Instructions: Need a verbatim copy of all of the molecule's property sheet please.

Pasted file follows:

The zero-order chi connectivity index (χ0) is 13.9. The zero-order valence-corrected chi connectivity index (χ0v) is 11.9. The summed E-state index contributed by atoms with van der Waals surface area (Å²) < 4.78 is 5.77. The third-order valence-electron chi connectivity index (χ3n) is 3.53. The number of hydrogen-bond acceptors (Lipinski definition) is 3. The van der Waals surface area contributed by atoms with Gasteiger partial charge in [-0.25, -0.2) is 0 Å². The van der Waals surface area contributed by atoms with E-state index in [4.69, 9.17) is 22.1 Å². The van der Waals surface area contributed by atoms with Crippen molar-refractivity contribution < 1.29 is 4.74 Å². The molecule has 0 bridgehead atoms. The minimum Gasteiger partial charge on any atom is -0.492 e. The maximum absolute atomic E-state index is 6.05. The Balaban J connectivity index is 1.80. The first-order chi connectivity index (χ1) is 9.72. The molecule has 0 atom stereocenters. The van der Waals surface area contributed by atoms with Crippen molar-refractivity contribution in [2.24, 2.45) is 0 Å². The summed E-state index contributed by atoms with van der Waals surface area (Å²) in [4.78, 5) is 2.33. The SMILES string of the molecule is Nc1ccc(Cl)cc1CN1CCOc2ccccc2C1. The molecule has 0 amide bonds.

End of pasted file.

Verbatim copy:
The zero-order chi connectivity index (χ0) is 13.9. The zero-order valence-corrected chi connectivity index (χ0v) is 11.9. The summed E-state index contributed by atoms with van der Waals surface area (Å²) < 4.78 is 5.77. The third-order valence-electron chi connectivity index (χ3n) is 3.53. The number of hydrogen-bond acceptors (Lipinski definition) is 3. The van der Waals surface area contributed by atoms with Gasteiger partial charge in [-0.25, -0.2) is 0 Å². The van der Waals surface area contributed by atoms with E-state index in [4.69, 9.17) is 22.1 Å². The van der Waals surface area contributed by atoms with Crippen molar-refractivity contribution < 1.29 is 4.74 Å². The molecule has 0 bridgehead atoms. The minimum Gasteiger partial charge on any atom is -0.492 e. The maximum absolute atomic E-state index is 6.05. The Balaban J connectivity index is 1.80. The first-order chi connectivity index (χ1) is 9.72. The molecule has 0 atom stereocenters. The van der Waals surface area contributed by atoms with Crippen molar-refractivity contribution in [2.24, 2.45) is 0 Å². The summed E-state index contributed by atoms with van der Waals surface area (Å²) in [4.78, 5) is 2.33. The SMILES string of the molecule is Nc1ccc(Cl)cc1CN1CCOc2ccccc2C1. The molecule has 0 amide bonds.